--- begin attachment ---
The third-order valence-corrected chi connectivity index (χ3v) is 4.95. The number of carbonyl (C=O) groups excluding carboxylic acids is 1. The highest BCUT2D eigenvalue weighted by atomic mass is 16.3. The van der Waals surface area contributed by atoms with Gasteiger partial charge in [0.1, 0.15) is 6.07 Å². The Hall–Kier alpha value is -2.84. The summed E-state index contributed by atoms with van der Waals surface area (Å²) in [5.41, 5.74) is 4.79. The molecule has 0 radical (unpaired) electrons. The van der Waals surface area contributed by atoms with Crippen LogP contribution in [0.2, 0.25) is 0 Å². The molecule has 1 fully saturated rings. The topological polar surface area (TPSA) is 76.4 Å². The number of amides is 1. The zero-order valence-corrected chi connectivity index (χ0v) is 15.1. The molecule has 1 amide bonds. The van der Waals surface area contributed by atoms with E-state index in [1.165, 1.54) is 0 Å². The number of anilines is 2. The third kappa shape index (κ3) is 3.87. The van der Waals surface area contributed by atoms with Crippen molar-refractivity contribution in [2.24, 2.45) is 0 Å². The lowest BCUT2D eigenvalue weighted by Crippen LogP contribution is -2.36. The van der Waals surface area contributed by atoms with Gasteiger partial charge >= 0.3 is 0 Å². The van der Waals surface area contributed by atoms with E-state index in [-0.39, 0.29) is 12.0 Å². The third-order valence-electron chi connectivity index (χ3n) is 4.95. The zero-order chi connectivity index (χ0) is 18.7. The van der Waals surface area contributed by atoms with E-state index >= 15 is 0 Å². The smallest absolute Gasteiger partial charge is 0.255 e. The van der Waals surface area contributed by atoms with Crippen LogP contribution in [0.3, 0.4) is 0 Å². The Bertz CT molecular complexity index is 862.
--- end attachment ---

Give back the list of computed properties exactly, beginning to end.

The third-order valence-corrected chi connectivity index (χ3v) is 4.95. The number of carbonyl (C=O) groups excluding carboxylic acids is 1. The highest BCUT2D eigenvalue weighted by atomic mass is 16.3. The van der Waals surface area contributed by atoms with Gasteiger partial charge in [0.1, 0.15) is 6.07 Å². The Hall–Kier alpha value is -2.84. The summed E-state index contributed by atoms with van der Waals surface area (Å²) in [5.41, 5.74) is 4.79. The molecule has 0 radical (unpaired) electrons. The van der Waals surface area contributed by atoms with Crippen LogP contribution in [0.2, 0.25) is 0 Å². The molecule has 1 fully saturated rings. The topological polar surface area (TPSA) is 76.4 Å². The number of amides is 1. The zero-order valence-corrected chi connectivity index (χ0v) is 15.1. The molecule has 1 amide bonds. The van der Waals surface area contributed by atoms with E-state index in [1.165, 1.54) is 0 Å². The number of anilines is 2. The third kappa shape index (κ3) is 3.87. The van der Waals surface area contributed by atoms with Crippen molar-refractivity contribution in [2.24, 2.45) is 0 Å². The lowest BCUT2D eigenvalue weighted by Crippen LogP contribution is -2.36. The van der Waals surface area contributed by atoms with Gasteiger partial charge >= 0.3 is 0 Å². The van der Waals surface area contributed by atoms with E-state index in [-0.39, 0.29) is 12.0 Å². The third-order valence-electron chi connectivity index (χ3n) is 4.95. The zero-order chi connectivity index (χ0) is 18.7. The van der Waals surface area contributed by atoms with E-state index >= 15 is 0 Å². The smallest absolute Gasteiger partial charge is 0.255 e. The van der Waals surface area contributed by atoms with Crippen LogP contribution in [0.3, 0.4) is 0 Å². The Bertz CT molecular complexity index is 862.